Section Six completes the word level analysis by classifying determiner and
determinable words, including some changes in word meanings, Section Seven leads
to the clause level analysis, placing content words, conjunctions and
determiners in sentence combinations. The section closes with a well-rounded
summary of key notions explained throughout Part One that builds Benot’s
“language architecture.” The final two sections of Part One focus on the use of
special combinations, such as interjections and conjunctions (Section Eight),
and abnormalities found in some constructions and idiomatic expressions (Section

The second part of this book describes the verbal classification and its
specific nominative, accusative and dative cases used in independent clauses. In
the first section, verbs are classified following meaningful and structural
criteria. As a result, distinctions are made between absolute and relative types
of impersonal verbs, transitive and intransitive verbs, and verbs that require
one or more words to convey complete meaning. This section also discusses
grammatical persons and their corresponding endings, in light of verb agreement
with nominal, accusative and dative cases. Section Two explains general uses of
the reflexive form, while Section Three focuses on the passive voice formation
in Spanish, by using either the copulative verb “ser/estar” (‘to be’)” or the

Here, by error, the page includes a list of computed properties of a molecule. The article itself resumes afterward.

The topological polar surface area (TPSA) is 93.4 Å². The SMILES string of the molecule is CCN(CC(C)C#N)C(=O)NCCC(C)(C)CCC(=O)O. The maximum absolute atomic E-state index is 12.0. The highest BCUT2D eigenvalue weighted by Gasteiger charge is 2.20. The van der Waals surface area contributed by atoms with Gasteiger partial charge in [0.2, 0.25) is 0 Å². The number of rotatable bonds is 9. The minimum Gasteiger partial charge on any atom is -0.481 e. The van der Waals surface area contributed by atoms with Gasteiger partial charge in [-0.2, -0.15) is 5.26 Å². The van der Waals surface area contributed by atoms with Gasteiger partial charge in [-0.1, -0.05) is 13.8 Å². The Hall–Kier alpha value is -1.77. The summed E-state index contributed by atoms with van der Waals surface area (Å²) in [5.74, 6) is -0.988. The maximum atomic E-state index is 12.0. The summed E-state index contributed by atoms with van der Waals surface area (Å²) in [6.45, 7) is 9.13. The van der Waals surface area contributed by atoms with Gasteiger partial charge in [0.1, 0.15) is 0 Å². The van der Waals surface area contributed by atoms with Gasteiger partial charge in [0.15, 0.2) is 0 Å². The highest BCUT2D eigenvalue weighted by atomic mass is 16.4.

reflexive “se” form. Section Four describes reflexive forms, possible meanings,
ambiguities and exceptions, and special agreement in the passive voice. The last
section explains the dative case in depth, following previous classifications
based on meaningful, structural and functional criteria. This section also
pinpoints co-occurrences between dative and accusative cases and concludes with
a graphic synopsis of the mentioned categories.

Part Three of this grammatical book describes sentence systems; following
adjectival, adverbial and nominal characteristics. Section One takes up the
adjectival sentence system, explaining gender and number agreements in both the
active and passive voice. It also presents a classification based on accusative,
dative, genitive and ablative determination, and closes with a thorough chart
that shows examples and possibilities of these classes and species. Section Two
describes the adverbial complex system, emphasizing relations of time, place,
manner, purpose and cause, both in finite (i.e. with a conjugated verb) and
non-finite (i.e. non-conjugated verb) clauses. Special attention is given to
conditional sentences, emphasizing the appropriate conjunctions and temporal
sequences needed in these constructions. Furthermore, the section focuses on
comparative and superlative formations in Spanish, including relative, absolute
and special constructions. Section Three explains the nominal complex system,
including its main characteristics and necessary conjunctions. It emphasizes